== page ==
Take the next step

Schnur says a significant percentage of the people who work at Lubrizol have a technical degree in chemical engineering, mechanical engineering, chemistry or physics. Not many people can do what they do. But that expertise alone isn’t what will define Lubrizol and shape its future in the years ahead.
“Everybody in our industry has chemistry,” Schnur says. “You wouldn’t be a chemical company if you didn’t. But chemistry is of no value to you. What do you do with it? If I showed up with a little vial of chemistry and said, ‘Hey, guess what, we made this in the lab today. What do you think?’ That doesn’t mean anything.
“Whether it’s paint, shampoo or engine oil, all of these products have different ingredients. Not only is there skill required to generate chemistry or synthesize and generate a molecule, there’s as much skill, if not more, in balancing the ingredients you put together so you can impact performance. So there’s chemistry and there’s also applications. We sell a molecule that a customer then formulates with a whole bunch of other things to make shampoo or printing ink or paint. We’ve built up that capability over time.”
There’s a still a gap, however, in making connections with those crucial end users.
“We’ll run every single test and do all the formula and validation work for different certifications that you need to sell an engine or a driveline lubricant,” Schnur says.
“We will provide that to our customers, but we still have limited visibility to the end user. What is that fleet owner doing with that heavy-duty diesel engine? What value do they get out of different maintenance intervals? What value do they get out of fuel efficiency? We think we know, because some of it, you can do the math. But what is the actual practice?”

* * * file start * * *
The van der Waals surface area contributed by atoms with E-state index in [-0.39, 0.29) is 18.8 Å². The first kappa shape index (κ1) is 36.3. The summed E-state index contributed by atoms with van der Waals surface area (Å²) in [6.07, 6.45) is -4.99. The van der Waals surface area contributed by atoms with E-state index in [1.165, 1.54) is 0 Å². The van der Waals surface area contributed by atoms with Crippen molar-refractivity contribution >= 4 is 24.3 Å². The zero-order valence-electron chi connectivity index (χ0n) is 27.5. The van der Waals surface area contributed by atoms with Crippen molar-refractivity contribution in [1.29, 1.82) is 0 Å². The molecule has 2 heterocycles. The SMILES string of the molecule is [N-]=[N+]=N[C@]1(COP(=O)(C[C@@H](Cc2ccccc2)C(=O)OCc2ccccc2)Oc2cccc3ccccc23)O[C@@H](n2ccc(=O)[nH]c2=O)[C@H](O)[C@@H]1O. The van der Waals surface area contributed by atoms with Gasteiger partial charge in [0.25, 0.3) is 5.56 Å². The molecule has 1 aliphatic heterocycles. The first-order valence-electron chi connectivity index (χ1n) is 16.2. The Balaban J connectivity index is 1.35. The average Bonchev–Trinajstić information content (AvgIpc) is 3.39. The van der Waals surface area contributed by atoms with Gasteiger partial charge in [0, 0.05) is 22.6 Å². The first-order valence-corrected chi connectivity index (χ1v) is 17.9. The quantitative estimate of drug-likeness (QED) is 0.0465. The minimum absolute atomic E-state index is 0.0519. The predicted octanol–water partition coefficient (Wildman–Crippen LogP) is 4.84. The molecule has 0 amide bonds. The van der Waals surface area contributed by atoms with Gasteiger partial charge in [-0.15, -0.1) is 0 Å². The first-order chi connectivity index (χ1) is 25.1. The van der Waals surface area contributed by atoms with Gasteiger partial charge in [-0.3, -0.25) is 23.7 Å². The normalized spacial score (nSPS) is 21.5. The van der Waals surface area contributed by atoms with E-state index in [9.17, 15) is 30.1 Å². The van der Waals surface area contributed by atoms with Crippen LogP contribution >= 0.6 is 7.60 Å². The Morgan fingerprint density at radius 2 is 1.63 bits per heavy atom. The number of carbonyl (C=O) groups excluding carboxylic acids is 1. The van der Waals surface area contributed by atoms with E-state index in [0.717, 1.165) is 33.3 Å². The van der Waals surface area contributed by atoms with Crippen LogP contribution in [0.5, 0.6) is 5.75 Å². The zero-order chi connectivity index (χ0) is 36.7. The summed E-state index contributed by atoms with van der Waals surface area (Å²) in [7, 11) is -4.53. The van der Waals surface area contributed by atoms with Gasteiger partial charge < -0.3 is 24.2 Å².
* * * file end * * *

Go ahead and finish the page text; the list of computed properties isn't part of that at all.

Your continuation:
Some of the data can be gathered from the customers that Lubrizol deals with, but that provides limited information that doesn’t always represent the view of the market as a whole.
“This isn’t about going around a customer,” Schnur says. “It’s about being able to take technology and commercial opportunity to the customer. If we can combine the chemistry and the applications and get really good at understanding the end user in a way we haven’t before, not that we’re going to reclassify us as something other than specialty chemical, but we’ll be different than most other specialty chemical companies.”
That ability to aim higher and deliver a product that customers may not even know they needed is what drives growth.
“It’s not like we’re just wanting growth because we can’t think of anything else to aspire to,” Schnur says. “If the company doesn’t grow, people don’t get opportunities, you don’t get to invest in other cool things and support the community the way you would like to as a healthy company. Everybody recognizes we need to grow. Sometimes they just can’t see how what they do impacts that. We’re trying to make that clear.”

Create more accountability

Schnur wants everyone at Lubrizol to be clear about how they can impact the company’s financial status.
“How do you make money?” he says. “Either you sell more product and make more on what you sell so your margins are better, or you spend less money making and selling the product, get more efficient and reduce your costs. Everybody, no matter what they are doing, can impact this in some way. Telling people to think about that doesn’t necessarily solve the problem.”
Accountability can help in that effort. So the company began what Schnur describes as “a fairly rigorous process of defining accountability for everybody.”
“We take pride in the small company feel and being informal and that has persisted over the years,” Schnur says.